HIV-1 Infection of hematopoietic progenitor cells in vivo in humanized mice.

Journal: 
Blood
Publication Year: 
2013
Authors: 
Christopher C Nixon
Dimitrios N Vatakis
Scott N Reichelderfer
Dhaval Dixit
Sohn G Kim
Christel H Uittenbogaart
Jerome A Zack
PubMed link: 
23886835
Public Summary: 
Individuals infected with the AIDS virus (HIV) often show many abnormalities of the blood system, suggesting that infection somehow alters the function of the bone marrow, which is the original source of all blood cell lineages. Currently controversy rages in the field regarding whether HIV directly infects developing blood cells in the bone marrow, or if it manifests these effects indirectly. In this study, we exposed immature developing blood cells, known as hematopoietic progenitor cells, to HIV. In addition, we infected humanized mice, mice engineered to contain a human blood system, with HIV. In both of these cases we noted that HIV infection decreased the ability of bone marrow-derived progenitor cells to form red blood cell and white blood cell colonies, indicating that the presence of HIV perturbed hematopoiesis, the process of forming mature blood cells. In addition we demonstrated direct infection of some early blood cell progenitor cells, indicating that direct infection of these progenitor cells is at least in part responsible for the decrease in bone marrow function seen in HIV disease. These results have important implications regarding reservoirs for virus infection in the body, and for development of stem cell therapeutic strategies for HIV disease.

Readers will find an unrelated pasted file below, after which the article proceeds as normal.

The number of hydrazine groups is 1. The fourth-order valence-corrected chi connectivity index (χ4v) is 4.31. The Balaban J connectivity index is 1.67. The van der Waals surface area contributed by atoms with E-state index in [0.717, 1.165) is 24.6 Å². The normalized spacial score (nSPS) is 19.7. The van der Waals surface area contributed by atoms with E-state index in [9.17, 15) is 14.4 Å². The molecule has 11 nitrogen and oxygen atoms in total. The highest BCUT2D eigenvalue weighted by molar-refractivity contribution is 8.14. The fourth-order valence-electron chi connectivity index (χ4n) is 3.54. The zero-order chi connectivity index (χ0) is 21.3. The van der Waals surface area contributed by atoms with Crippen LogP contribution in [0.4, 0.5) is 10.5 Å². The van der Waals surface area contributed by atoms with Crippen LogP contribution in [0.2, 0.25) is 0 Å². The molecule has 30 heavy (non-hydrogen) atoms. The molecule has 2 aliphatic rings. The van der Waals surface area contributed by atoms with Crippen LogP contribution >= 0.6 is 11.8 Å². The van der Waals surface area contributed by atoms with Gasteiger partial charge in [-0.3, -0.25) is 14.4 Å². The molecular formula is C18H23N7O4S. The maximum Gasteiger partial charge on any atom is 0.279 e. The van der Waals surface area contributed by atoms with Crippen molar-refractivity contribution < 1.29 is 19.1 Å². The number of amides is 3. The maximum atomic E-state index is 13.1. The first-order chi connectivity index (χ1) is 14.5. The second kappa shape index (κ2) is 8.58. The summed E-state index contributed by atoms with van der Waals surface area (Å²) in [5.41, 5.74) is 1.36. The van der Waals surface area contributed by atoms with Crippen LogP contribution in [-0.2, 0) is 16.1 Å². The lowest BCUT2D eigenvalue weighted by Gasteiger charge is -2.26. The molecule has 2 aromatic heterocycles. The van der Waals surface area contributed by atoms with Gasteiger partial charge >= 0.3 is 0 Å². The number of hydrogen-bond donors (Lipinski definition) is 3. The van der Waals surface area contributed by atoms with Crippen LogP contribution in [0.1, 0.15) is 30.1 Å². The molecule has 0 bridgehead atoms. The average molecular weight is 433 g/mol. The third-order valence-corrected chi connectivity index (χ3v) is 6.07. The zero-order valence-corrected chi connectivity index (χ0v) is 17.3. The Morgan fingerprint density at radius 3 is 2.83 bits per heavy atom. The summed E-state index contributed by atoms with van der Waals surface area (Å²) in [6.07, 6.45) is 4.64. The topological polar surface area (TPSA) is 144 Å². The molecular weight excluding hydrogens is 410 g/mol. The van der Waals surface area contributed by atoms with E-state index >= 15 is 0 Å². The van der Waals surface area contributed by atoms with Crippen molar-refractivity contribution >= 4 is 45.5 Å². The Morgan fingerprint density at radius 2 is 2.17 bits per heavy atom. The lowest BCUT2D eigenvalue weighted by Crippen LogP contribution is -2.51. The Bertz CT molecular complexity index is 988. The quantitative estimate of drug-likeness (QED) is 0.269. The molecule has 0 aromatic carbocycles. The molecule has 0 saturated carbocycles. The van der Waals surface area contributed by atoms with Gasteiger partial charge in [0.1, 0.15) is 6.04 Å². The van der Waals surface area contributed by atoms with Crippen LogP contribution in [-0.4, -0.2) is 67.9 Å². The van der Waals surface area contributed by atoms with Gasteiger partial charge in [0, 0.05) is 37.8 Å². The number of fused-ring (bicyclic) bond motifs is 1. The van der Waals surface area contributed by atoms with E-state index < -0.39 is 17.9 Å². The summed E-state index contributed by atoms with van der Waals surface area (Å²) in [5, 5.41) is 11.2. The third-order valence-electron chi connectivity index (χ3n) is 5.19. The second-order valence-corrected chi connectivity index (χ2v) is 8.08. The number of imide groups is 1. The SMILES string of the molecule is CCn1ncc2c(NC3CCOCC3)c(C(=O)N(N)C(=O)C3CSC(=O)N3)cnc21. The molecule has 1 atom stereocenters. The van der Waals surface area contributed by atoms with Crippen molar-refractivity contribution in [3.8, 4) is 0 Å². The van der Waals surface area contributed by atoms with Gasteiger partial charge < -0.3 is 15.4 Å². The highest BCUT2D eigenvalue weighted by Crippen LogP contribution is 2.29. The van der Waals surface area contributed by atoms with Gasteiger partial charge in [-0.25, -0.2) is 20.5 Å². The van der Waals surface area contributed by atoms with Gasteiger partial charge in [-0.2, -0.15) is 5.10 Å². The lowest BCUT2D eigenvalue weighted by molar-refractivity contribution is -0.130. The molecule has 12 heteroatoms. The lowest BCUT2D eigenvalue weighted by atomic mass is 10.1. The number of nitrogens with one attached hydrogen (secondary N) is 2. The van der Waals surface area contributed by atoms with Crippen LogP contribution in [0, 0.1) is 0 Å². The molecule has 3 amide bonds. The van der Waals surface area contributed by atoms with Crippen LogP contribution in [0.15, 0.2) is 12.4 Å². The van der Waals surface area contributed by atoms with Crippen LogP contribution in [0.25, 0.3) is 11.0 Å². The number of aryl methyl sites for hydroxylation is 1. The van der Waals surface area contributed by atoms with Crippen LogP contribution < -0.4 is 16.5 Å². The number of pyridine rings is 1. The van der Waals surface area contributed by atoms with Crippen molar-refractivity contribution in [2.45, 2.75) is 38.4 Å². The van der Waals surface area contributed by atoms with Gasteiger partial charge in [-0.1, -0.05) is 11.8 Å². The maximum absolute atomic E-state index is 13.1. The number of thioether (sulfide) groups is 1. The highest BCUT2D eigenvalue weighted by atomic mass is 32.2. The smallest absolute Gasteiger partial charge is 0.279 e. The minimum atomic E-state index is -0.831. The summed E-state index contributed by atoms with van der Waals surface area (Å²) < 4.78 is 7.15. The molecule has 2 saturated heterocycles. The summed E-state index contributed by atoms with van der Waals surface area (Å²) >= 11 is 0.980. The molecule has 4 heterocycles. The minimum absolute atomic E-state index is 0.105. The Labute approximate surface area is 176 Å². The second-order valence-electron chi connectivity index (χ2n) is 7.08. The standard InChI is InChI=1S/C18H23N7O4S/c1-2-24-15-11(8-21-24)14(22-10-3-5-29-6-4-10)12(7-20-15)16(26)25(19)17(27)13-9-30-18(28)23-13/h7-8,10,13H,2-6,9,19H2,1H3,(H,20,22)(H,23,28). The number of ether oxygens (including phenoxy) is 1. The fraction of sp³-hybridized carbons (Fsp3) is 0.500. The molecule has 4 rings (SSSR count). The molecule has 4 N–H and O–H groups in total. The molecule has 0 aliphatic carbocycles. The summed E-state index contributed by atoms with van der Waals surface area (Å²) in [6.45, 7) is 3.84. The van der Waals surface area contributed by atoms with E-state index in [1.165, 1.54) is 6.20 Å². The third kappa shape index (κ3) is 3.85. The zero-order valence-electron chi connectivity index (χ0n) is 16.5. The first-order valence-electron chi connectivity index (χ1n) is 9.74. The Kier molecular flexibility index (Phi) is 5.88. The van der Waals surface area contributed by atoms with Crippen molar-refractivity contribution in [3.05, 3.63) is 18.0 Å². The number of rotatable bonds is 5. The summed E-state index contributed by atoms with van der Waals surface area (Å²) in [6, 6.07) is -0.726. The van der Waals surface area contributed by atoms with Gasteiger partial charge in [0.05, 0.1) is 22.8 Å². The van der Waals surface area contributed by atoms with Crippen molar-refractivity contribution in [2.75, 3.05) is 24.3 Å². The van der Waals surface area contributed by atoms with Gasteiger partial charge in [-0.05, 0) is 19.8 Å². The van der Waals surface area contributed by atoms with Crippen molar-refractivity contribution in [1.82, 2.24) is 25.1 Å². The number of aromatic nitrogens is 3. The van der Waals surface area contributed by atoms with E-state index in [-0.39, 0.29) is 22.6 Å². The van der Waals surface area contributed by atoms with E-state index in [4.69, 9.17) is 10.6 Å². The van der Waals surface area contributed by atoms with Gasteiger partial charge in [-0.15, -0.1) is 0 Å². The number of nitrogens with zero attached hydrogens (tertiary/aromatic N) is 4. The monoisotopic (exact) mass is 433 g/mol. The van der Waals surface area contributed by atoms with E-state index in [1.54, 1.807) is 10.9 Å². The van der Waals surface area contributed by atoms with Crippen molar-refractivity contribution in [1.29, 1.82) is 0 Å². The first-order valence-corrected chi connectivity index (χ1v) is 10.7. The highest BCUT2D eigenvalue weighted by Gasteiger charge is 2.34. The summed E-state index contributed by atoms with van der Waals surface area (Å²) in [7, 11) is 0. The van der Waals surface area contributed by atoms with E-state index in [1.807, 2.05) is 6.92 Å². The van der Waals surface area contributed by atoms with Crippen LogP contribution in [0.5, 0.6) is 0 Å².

Scientific Abstract: 
HIV infection has been associated with defective hematopoiesis since the earliest days of the HIV/AIDS epidemic. Generation of all hematopoietic lineages suffers in the face of infection. The mechanisms by which HIV impairs normal blood cell development remain unclear and direct infection of intermediate hematopoietic progenitors has not been established as a source of HIV associated hematopoietic pathology. Here, we demonstrate infection of multiple subsets of highly purified intermediate hematopoietic progenitors by wild type HIV both in vitro and in vivo. While direct infection is clearly cytotoxic, we find that some infected progenitors can survive and harbor proviral DNA. We report intermediate hematopoietic progenitors to be a novel target of infection and their permissivity to infection increases with development. Further, the NSG-BLT humanized mouse provides a unique model for studying the impact of HIV infection on bone marrow-based human hematopoiesis.